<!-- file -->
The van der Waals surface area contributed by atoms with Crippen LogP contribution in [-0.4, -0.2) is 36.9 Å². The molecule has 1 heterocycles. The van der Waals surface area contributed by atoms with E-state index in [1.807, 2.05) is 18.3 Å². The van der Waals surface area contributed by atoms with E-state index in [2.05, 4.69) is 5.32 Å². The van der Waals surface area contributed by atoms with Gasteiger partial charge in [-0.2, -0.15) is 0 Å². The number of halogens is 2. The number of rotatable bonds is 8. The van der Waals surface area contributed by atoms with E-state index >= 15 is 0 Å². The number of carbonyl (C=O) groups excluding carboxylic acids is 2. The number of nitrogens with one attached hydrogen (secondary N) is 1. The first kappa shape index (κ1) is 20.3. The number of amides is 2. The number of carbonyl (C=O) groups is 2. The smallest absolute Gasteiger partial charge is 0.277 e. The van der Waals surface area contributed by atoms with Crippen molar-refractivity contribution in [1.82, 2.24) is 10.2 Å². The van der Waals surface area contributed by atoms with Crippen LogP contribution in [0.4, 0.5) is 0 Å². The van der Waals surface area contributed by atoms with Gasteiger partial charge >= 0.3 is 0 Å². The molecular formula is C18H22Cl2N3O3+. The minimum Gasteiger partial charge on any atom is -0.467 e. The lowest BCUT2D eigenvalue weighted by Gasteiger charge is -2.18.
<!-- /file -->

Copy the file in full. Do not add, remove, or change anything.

The van der Waals surface area contributed by atoms with Crippen LogP contribution in [-0.4, -0.2) is 36.9 Å². The molecule has 1 heterocycles. The van der Waals surface area contributed by atoms with E-state index in [1.807, 2.05) is 18.3 Å². The van der Waals surface area contributed by atoms with E-state index in [2.05, 4.69) is 5.32 Å². The van der Waals surface area contributed by atoms with Gasteiger partial charge in [-0.2, -0.15) is 0 Å². The number of halogens is 2. The number of rotatable bonds is 8. The van der Waals surface area contributed by atoms with E-state index >= 15 is 0 Å². The number of carbonyl (C=O) groups excluding carboxylic acids is 2. The number of nitrogens with one attached hydrogen (secondary N) is 1. The first kappa shape index (κ1) is 20.3. The number of amides is 2. The number of carbonyl (C=O) groups is 2. The smallest absolute Gasteiger partial charge is 0.277 e. The van der Waals surface area contributed by atoms with Crippen molar-refractivity contribution in [1.82, 2.24) is 10.2 Å². The van der Waals surface area contributed by atoms with Crippen LogP contribution in [0.4, 0.5) is 0 Å². The van der Waals surface area contributed by atoms with Gasteiger partial charge >= 0.3 is 0 Å². The molecular formula is C18H22Cl2N3O3+. The minimum Gasteiger partial charge on any atom is -0.467 e. The lowest BCUT2D eigenvalue weighted by Gasteiger charge is -2.18.